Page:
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Pre-aggregated OLAP cubes, in the style of SQL Server Analysis Services, never went away. It was merely overshadowed by a slew of remarkable new technologies finding massive traction circa 2010-2012. It has not been superseded. OLAP cubes have played a key role in analytics for well over twenty years. That’s far before:

  • The notion of data analytics as a science (data science) leaked out beyond the likes of think lab scientists, actuaries, and hedge fund quants.
  • The cloud enabled the procurement of a wide breadth of partner and third-party datasets, enriching traditional business domain data, dramatically broadening the enterprise’s view of the world.
  • Big Data and the cloud-enabled processing of massive volumes of data.
  • Streaming data technologies facilitated real-time analytics.
  • Companies such as Databricks presented a more than suitable platform for data scientists, in terms of performance and usability.

Those are very big developments since the peak of popularity of OLAP cubes (ca. 2000s decade), when SQL Server Analysis Services (SSAS) was the best BI game in town for non-PhDs engaging in analytics. So, it can be easy to think that pre-aggregated OLAP cubes (I’ll refer to simply as OLAP cubes or cubes henceforth) have been left behind in this modern world of analytics. However, the relevance of cubes remains, albeit obscured in the fog of the cloud war.

In this post, I will briefly cover four ways in which Smart OLAP serves the data science process. Table 1 summarizes the four methodologies. The rightmost three columns require a little explanation:

  • Project Phase – The project phase where the cube is utilized. Dev means the OLAP cubes are built and used during the data science project. That is, as opposed to “Prod” which refers to cubes built and used for production purposes.
  • Cube Development Expertise – Cube development is actually easy. What can make it difficult is the need for large numbers of custom-calculated measures, which can take pre-aggregated OLAP out of its comfort zone. However, these four use cases should not involve such calculations.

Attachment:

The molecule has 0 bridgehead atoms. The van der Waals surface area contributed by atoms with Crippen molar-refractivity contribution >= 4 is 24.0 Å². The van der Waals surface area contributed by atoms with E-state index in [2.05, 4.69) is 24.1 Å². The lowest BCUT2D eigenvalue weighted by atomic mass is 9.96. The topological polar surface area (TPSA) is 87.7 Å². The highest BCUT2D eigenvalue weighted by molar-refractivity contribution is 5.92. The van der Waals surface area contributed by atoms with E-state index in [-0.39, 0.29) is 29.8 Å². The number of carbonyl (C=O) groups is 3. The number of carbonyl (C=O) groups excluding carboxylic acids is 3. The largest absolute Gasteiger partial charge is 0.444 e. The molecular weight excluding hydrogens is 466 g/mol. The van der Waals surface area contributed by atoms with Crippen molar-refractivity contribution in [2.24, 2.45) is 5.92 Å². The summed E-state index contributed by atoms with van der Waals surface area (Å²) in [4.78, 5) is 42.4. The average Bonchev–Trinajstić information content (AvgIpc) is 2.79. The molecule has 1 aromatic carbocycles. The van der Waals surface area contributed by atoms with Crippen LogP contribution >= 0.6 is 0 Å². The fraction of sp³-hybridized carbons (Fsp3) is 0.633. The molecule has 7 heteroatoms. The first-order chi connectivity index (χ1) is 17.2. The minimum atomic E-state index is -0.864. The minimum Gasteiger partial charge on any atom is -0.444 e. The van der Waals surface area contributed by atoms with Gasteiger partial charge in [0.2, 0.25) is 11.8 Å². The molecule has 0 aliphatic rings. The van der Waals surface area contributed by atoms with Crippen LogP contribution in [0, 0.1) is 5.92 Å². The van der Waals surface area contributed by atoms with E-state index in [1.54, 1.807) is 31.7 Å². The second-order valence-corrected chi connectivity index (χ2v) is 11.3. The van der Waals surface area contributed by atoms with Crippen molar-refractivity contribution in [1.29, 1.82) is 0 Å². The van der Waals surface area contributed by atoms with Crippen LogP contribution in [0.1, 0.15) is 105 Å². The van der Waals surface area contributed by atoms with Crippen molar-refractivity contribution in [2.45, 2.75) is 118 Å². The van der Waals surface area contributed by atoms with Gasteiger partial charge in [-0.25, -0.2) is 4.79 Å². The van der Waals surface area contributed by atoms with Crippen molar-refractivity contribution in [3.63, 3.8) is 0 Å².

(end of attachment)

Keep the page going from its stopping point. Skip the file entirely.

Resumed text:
• Existing Production Cube – Does this method involve existing production OLAP cubes? #1utilizes existing cubes as data sources. #4 is about incorporating data science results into an existing OLAP cube. On the other hand, #2 is mostly quick and dirty cubes and #3 refers to stand-alone cubes for specific data science projects.
Method Caption Project Phase Cube Development Expertise Existing Production Cube
1 Highly Performant Data Source Accelerated performance for Exploratory Data Analysis. Dev Beginner Yes
2 Directionally Correct Validation from Domain Experts There are so many ways to misinterpret requirements and data. Dev Intermediate No
3 ML Model Support Human analysts should have background information on ML models deployed with the power of influencing decisions or even making decisions. Prod Beginner through advanced – depending on options. No
4 Productionizing ML Models Merging of traditional business domain data accelerated in an OLAP cube with the results of ML models. Prod Intermediate Yes

Table 1 – The Four Methods for the involvement of OLAP cubes in Data Science Projects.

None of the methods require deep knowledge of OLAP cubes for the folks building the cubes. The cubes for #2 will be fairly straightforward, with no complicated calculations. They can be built from one big file (OBF), a star schema, or a loose collection of relatable datasets. For method #4, implementation is eased with a repeatable pattern I will discuss in a follow-up post.

Methods #1 and #4 assume the existence of traditional business domain OLAP cubes in production. If there aren’t any, please refer to my blog, The Need for OLAP on the Cloud, for an overview of the current value of OLAP cubes in general. If there are existing SSAS cubes, please note that Kyvos has developed a migration tool.

OLAP cubes long ago democratized analytics to a relatively wide audience of non-technical analysts and managers with its snappy query responsiveness and a friendly semantic model. Today’s “Data Science” is the expansion and formalization of that same democratized analytics. Despite that expansion and formalization, as it was back in OLAP’s peak of popularity (again, ca. 2000s decade) , the goal is still about solving business problems.